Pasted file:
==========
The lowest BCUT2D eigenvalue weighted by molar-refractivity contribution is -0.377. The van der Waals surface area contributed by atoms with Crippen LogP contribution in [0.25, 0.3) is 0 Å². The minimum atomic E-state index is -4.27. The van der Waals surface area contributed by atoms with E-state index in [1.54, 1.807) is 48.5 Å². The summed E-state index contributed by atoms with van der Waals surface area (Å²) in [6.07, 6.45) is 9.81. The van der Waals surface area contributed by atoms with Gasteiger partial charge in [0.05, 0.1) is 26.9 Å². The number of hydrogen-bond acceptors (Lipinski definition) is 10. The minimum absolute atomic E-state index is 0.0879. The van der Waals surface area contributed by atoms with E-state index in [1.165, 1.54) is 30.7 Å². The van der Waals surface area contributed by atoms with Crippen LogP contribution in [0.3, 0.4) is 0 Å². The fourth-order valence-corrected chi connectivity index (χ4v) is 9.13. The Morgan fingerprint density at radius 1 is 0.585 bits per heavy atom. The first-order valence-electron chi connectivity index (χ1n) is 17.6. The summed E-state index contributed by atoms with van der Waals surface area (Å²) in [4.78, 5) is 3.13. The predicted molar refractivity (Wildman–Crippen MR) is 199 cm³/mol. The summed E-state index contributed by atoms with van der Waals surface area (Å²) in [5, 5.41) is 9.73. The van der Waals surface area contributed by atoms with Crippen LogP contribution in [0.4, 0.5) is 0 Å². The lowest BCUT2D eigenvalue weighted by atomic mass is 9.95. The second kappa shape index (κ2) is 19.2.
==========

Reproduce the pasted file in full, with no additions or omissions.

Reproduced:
The lowest BCUT2D eigenvalue weighted by molar-refractivity contribution is -0.377. The van der Waals surface area contributed by atoms with Crippen LogP contribution in [0.25, 0.3) is 0 Å². The minimum atomic E-state index is -4.27. The van der Waals surface area contributed by atoms with E-state index in [1.54, 1.807) is 48.5 Å². The summed E-state index contributed by atoms with van der Waals surface area (Å²) in [6.07, 6.45) is 9.81. The van der Waals surface area contributed by atoms with Gasteiger partial charge in [0.05, 0.1) is 26.9 Å². The number of hydrogen-bond acceptors (Lipinski definition) is 10. The minimum absolute atomic E-state index is 0.0879. The van der Waals surface area contributed by atoms with E-state index in [1.165, 1.54) is 30.7 Å². The van der Waals surface area contributed by atoms with Crippen LogP contribution in [0.3, 0.4) is 0 Å². The fourth-order valence-corrected chi connectivity index (χ4v) is 9.13. The Morgan fingerprint density at radius 1 is 0.585 bits per heavy atom. The first-order valence-electron chi connectivity index (χ1n) is 17.6. The summed E-state index contributed by atoms with van der Waals surface area (Å²) in [4.78, 5) is 3.13. The predicted molar refractivity (Wildman–Crippen MR) is 199 cm³/mol. The summed E-state index contributed by atoms with van der Waals surface area (Å²) in [5, 5.41) is 9.73. The van der Waals surface area contributed by atoms with Crippen LogP contribution in [0.4, 0.5) is 0 Å². The lowest BCUT2D eigenvalue weighted by atomic mass is 9.95. The second kappa shape index (κ2) is 19.2.